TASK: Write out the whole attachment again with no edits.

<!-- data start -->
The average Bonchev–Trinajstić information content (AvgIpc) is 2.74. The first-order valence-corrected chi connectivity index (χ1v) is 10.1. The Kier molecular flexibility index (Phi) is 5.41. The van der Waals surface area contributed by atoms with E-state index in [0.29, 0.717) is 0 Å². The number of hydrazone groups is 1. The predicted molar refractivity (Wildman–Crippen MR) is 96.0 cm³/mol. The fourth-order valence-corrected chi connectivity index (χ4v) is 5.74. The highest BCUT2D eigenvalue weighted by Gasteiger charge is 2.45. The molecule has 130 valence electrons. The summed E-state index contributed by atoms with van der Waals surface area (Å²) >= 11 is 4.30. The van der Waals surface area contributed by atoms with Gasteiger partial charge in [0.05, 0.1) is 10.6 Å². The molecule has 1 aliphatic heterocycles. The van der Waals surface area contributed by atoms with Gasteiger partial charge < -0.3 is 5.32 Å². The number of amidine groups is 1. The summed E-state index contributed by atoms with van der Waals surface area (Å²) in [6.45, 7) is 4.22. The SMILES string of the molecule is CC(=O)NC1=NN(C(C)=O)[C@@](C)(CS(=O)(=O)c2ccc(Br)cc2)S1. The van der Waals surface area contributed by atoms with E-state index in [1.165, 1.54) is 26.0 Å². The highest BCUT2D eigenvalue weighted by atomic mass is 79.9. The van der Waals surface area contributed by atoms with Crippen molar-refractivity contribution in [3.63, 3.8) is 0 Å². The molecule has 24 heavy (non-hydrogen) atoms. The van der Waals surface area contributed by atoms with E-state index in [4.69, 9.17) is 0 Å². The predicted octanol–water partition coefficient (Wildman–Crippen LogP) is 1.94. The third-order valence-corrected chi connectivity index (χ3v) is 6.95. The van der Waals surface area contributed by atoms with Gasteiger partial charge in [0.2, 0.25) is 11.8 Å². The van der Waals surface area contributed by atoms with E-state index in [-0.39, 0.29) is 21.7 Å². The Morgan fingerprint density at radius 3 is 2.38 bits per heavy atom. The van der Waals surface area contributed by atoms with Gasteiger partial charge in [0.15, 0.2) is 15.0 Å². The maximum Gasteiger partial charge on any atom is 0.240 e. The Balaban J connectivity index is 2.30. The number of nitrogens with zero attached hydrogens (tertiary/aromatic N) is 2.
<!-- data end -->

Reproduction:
The average Bonchev–Trinajstić information content (AvgIpc) is 2.74. The first-order valence-corrected chi connectivity index (χ1v) is 10.1. The Kier molecular flexibility index (Phi) is 5.41. The van der Waals surface area contributed by atoms with E-state index in [0.29, 0.717) is 0 Å². The number of hydrazone groups is 1. The predicted molar refractivity (Wildman–Crippen MR) is 96.0 cm³/mol. The fourth-order valence-corrected chi connectivity index (χ4v) is 5.74. The highest BCUT2D eigenvalue weighted by Gasteiger charge is 2.45. The molecule has 130 valence electrons. The summed E-state index contributed by atoms with van der Waals surface area (Å²) >= 11 is 4.30. The van der Waals surface area contributed by atoms with Gasteiger partial charge in [0.05, 0.1) is 10.6 Å². The molecule has 1 aliphatic heterocycles. The van der Waals surface area contributed by atoms with Gasteiger partial charge < -0.3 is 5.32 Å². The number of amidine groups is 1. The summed E-state index contributed by atoms with van der Waals surface area (Å²) in [6.45, 7) is 4.22. The SMILES string of the molecule is CC(=O)NC1=NN(C(C)=O)[C@@](C)(CS(=O)(=O)c2ccc(Br)cc2)S1. The van der Waals surface area contributed by atoms with E-state index in [1.165, 1.54) is 26.0 Å². The highest BCUT2D eigenvalue weighted by atomic mass is 79.9. The van der Waals surface area contributed by atoms with Crippen molar-refractivity contribution in [3.63, 3.8) is 0 Å². The molecule has 24 heavy (non-hydrogen) atoms. The van der Waals surface area contributed by atoms with E-state index in [4.69, 9.17) is 0 Å². The predicted octanol–water partition coefficient (Wildman–Crippen LogP) is 1.94. The third-order valence-corrected chi connectivity index (χ3v) is 6.95. The van der Waals surface area contributed by atoms with Gasteiger partial charge in [0.2, 0.25) is 11.8 Å². The van der Waals surface area contributed by atoms with E-state index in [-0.39, 0.29) is 21.7 Å². The Morgan fingerprint density at radius 3 is 2.38 bits per heavy atom. The van der Waals surface area contributed by atoms with Gasteiger partial charge in [0.15, 0.2) is 15.0 Å². The maximum Gasteiger partial charge on any atom is 0.240 e. The Balaban J connectivity index is 2.30. The number of nitrogens with zero attached hydrogens (tertiary/aromatic N) is 2.